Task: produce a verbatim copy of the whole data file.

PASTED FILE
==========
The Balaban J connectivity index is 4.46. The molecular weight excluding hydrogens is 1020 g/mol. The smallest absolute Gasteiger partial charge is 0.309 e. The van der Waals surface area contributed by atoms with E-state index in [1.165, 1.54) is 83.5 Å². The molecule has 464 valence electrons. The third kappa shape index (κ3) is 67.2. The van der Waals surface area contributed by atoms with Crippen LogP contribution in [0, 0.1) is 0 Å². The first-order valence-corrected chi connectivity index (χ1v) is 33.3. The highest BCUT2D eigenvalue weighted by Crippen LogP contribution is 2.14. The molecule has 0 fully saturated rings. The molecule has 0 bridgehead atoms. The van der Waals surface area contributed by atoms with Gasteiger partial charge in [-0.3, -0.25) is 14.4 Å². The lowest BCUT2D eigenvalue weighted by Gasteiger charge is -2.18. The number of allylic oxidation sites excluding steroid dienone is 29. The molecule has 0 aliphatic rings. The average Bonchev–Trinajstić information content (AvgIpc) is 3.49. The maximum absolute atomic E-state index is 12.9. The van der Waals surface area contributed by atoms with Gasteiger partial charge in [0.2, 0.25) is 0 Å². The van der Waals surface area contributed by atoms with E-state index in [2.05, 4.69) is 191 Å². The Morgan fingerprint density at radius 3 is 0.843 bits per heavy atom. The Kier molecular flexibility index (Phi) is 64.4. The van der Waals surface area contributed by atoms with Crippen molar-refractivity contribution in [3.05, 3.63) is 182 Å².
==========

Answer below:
The Balaban J connectivity index is 4.46. The molecular weight excluding hydrogens is 1020 g/mol. The smallest absolute Gasteiger partial charge is 0.309 e. The van der Waals surface area contributed by atoms with E-state index in [1.165, 1.54) is 83.5 Å². The molecule has 464 valence electrons. The third kappa shape index (κ3) is 67.2. The van der Waals surface area contributed by atoms with Crippen LogP contribution in [0, 0.1) is 0 Å². The first-order valence-corrected chi connectivity index (χ1v) is 33.3. The highest BCUT2D eigenvalue weighted by Crippen LogP contribution is 2.14. The molecule has 0 fully saturated rings. The molecule has 0 bridgehead atoms. The van der Waals surface area contributed by atoms with Gasteiger partial charge in [-0.3, -0.25) is 14.4 Å². The lowest BCUT2D eigenvalue weighted by Gasteiger charge is -2.18. The number of allylic oxidation sites excluding steroid dienone is 29. The molecule has 0 aliphatic rings. The average Bonchev–Trinajstić information content (AvgIpc) is 3.49. The maximum absolute atomic E-state index is 12.9. The van der Waals surface area contributed by atoms with Gasteiger partial charge in [0.2, 0.25) is 0 Å². The van der Waals surface area contributed by atoms with E-state index in [2.05, 4.69) is 191 Å². The Morgan fingerprint density at radius 3 is 0.843 bits per heavy atom. The Kier molecular flexibility index (Phi) is 64.4. The van der Waals surface area contributed by atoms with Crippen molar-refractivity contribution in [3.05, 3.63) is 182 Å².